James Baldwin Brown

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James Baldwin Brown (1820–1884) was a British Congregational minister.


He was the eldest son of James Baldwin Brown the elder (1785–1843), barrister and writer.[1] In 1839 he was one of the first to graduate from the University of London. He was Minister in Derby, in 1843, at Claylands Chapel, Clapham Road, in 1846, and at Brixton Independent Chapel, Brixton Road, from 1870 until his death.

Brown was famous at the time for his liberal philosophical views, both in the pulpit and in the press, and the numerous religious works that he published.

He lived at 5 The Paragon, in Streatham Hill, and died at Coombe House, Kingston Hill, Surrey, on 23 June 1884. He married a sister of the sculptor Henry Leifchild, and they were parents of Gerard Baldwin Brown, the art historian. He was buried at West Norwood Cemetery, where his memorial was a large Celtic cross, listed Grade II.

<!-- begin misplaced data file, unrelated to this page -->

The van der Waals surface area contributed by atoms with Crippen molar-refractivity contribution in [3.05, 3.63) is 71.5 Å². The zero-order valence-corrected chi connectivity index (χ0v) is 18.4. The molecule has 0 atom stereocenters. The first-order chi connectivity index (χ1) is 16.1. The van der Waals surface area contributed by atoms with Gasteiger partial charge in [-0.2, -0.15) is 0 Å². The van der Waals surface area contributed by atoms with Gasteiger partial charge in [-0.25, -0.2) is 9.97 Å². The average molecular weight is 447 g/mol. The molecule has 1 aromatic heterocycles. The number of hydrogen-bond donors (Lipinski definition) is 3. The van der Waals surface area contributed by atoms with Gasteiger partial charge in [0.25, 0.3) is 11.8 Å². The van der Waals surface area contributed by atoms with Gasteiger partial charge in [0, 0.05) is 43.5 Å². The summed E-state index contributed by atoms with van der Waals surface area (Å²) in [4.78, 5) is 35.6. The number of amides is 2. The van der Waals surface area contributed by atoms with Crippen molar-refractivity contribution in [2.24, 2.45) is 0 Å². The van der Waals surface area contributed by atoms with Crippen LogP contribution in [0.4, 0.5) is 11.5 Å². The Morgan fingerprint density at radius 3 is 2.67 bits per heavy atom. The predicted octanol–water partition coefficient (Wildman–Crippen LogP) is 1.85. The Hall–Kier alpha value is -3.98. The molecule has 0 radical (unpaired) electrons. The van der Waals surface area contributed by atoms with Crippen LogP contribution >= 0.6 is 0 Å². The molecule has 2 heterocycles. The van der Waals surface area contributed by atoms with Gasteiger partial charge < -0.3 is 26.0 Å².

Selected writings[edit]

  • The Divine Life in Man (London, 1859)
  • The Soul's Exodus and Pilgrimage (1862)
  • The Divine Treatment of Sin (1864)
  • The Home Life in the Light of its Divine Idea (1866)
  • Idolatries, Old and New, their Cause and Cure (1867)
  • The First Principles of Ecclesiastical Truth (1871)
  • The Higher Life, its Reality, Experience, and Destiny (1874)
  • The Doctrine of Annihilation in the Light of the Gospel of Love (1875)
  • Home, its Relation to Man and Society (1883)


  • Obituary, The Times, 25 June 1884


  1. ^  Stephen, Leslie, ed. (1886). "Brown, James Baldwin (1820-1884)". Dictionary of National Biography. 7. London: Smith, Elder & Co.

External links[edit]